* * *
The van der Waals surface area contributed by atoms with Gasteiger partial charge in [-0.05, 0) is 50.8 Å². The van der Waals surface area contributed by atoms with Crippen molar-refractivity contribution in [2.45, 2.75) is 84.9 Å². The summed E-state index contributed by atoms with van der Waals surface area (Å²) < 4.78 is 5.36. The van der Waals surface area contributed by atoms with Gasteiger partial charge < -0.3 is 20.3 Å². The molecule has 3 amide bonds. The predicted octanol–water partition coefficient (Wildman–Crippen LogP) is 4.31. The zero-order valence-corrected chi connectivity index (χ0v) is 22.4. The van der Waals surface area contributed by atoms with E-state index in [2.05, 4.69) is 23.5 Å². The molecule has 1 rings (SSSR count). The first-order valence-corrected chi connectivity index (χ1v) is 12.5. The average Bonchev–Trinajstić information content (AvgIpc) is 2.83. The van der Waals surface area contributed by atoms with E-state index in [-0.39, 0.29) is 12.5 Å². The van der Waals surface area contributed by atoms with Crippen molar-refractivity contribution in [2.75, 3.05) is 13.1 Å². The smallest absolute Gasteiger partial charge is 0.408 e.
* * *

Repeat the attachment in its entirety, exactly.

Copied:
The van der Waals surface area contributed by atoms with Gasteiger partial charge in [-0.05, 0) is 50.8 Å². The van der Waals surface area contributed by atoms with Crippen molar-refractivity contribution in [2.45, 2.75) is 84.9 Å². The summed E-state index contributed by atoms with van der Waals surface area (Å²) < 4.78 is 5.36. The van der Waals surface area contributed by atoms with Gasteiger partial charge < -0.3 is 20.3 Å². The molecule has 3 amide bonds. The predicted octanol–water partition coefficient (Wildman–Crippen LogP) is 4.31. The zero-order valence-corrected chi connectivity index (χ0v) is 22.4. The van der Waals surface area contributed by atoms with E-state index in [2.05, 4.69) is 23.5 Å². The molecule has 1 rings (SSSR count). The first-order valence-corrected chi connectivity index (χ1v) is 12.5. The average Bonchev–Trinajstić information content (AvgIpc) is 2.83. The van der Waals surface area contributed by atoms with E-state index in [-0.39, 0.29) is 12.5 Å². The van der Waals surface area contributed by atoms with Crippen molar-refractivity contribution in [2.75, 3.05) is 13.1 Å². The smallest absolute Gasteiger partial charge is 0.408 e.